Student doesn’t write good deed on resume

Breaking barriers: student does good deed, refuses to add to resume

Aaron Myrose



Under pressure to write a resume that stands apart from the crowd, students at Augustana eagerly embrace the challenge of gaining skills they believe give them an edge.

Senior Emily Wissink has added squirrel nurturing experience to her resume.

“Taking care of the squirrel population is a need that’s gone unnoticed on campus until now,” Wissink said. “It only takes a moment to share a scrap of bread with these furry creatures.”

Wissink’s efforts have not gone unnoticed. The Augie Squirrel followers on Twitter are applauding Wissink, even presenting her with an award, hailing her as the recipient of the “2017 Squirrel Preservation Activist” award. Whether or not they will continue to nominate people for this honor is unknown.

Next on Wissink’s list is protecting the squirrels’ habitat on campus, an initiative she’s hoping Augie Green will get behind.

Junior Marcus Asmus has taken it upon himself to keep every clock in Humanities on time. Sometimes he has to readjust the same clocks multiple times per week. The task has become so time-consuming, it’s turned into an unpaid internship­—a fine addition on any resume.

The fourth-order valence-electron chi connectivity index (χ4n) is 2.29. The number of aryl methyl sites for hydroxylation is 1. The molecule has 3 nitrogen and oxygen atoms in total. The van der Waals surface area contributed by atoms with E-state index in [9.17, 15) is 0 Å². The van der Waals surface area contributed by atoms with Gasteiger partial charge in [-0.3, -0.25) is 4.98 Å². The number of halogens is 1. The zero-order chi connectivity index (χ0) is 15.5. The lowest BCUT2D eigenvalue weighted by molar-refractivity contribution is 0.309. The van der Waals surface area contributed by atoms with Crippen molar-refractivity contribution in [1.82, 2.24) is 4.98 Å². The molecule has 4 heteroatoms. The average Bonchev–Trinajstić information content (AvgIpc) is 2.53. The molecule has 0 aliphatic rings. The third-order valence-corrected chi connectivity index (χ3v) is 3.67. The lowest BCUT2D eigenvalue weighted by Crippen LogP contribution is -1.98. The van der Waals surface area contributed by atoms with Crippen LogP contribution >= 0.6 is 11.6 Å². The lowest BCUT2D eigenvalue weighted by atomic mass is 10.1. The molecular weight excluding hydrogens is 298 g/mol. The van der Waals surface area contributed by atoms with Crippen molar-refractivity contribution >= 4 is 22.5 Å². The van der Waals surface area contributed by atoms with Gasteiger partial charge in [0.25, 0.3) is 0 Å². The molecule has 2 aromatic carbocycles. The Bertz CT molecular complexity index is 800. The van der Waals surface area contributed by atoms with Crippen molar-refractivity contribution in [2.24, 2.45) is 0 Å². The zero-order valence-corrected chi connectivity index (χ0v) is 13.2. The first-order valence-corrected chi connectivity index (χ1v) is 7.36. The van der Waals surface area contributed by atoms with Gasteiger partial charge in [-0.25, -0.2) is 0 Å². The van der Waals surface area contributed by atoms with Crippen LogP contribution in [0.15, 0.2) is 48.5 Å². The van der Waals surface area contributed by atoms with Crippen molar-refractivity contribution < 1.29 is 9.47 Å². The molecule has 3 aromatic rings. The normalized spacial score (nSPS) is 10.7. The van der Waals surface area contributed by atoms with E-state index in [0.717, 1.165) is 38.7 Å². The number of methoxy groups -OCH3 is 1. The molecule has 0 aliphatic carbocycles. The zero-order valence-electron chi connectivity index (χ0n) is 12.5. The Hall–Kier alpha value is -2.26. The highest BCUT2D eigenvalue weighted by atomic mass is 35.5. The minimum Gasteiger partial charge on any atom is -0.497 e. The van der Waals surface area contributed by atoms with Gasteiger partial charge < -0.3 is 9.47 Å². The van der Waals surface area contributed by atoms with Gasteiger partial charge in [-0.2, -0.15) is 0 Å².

“I know the clocks are a big inconvenience to everyone in Humanities,” said Asmus. “Plus I knew this type of dedication to the welfare of all Humanities students wouldn’t go unnoticed when applying for jobs.”

The Student Success Center reports its seeing everything from “regularly recycles paper” to “occasionally eats vegetables” on resumes. Even if this doesn’t demonstrate abilities within a career field, it does speak to character, said director Billie Streufert.

“Anytime I can help a student identify where their passions are, even if that might be the decision to sometimes eat healthier, I’m helping them take a step in the right direction,” Streufert said.

But contrary to campus rumors that students only do good deeds to put them on paper, senior Katie Romano is still holding doors open.

“This one simple act can really make someone’s day,” Romano said. “When you hold a door open, it not only says you care deeply about that individual’s well-being, but also that you’re willing to take three seconds out of your own day.”

But this behavior has also resulted in negative consequences for Romano. Since she can’t find it in her heart to hold doors for just one person, she sometimes stands outside the Commons or Humanities buildings for so long, she’s late for class or misses lunch.

“It has come with some physical repercussions, like starvation,” Romano said, “but in the long term, just think about how many people you’re impacting.”


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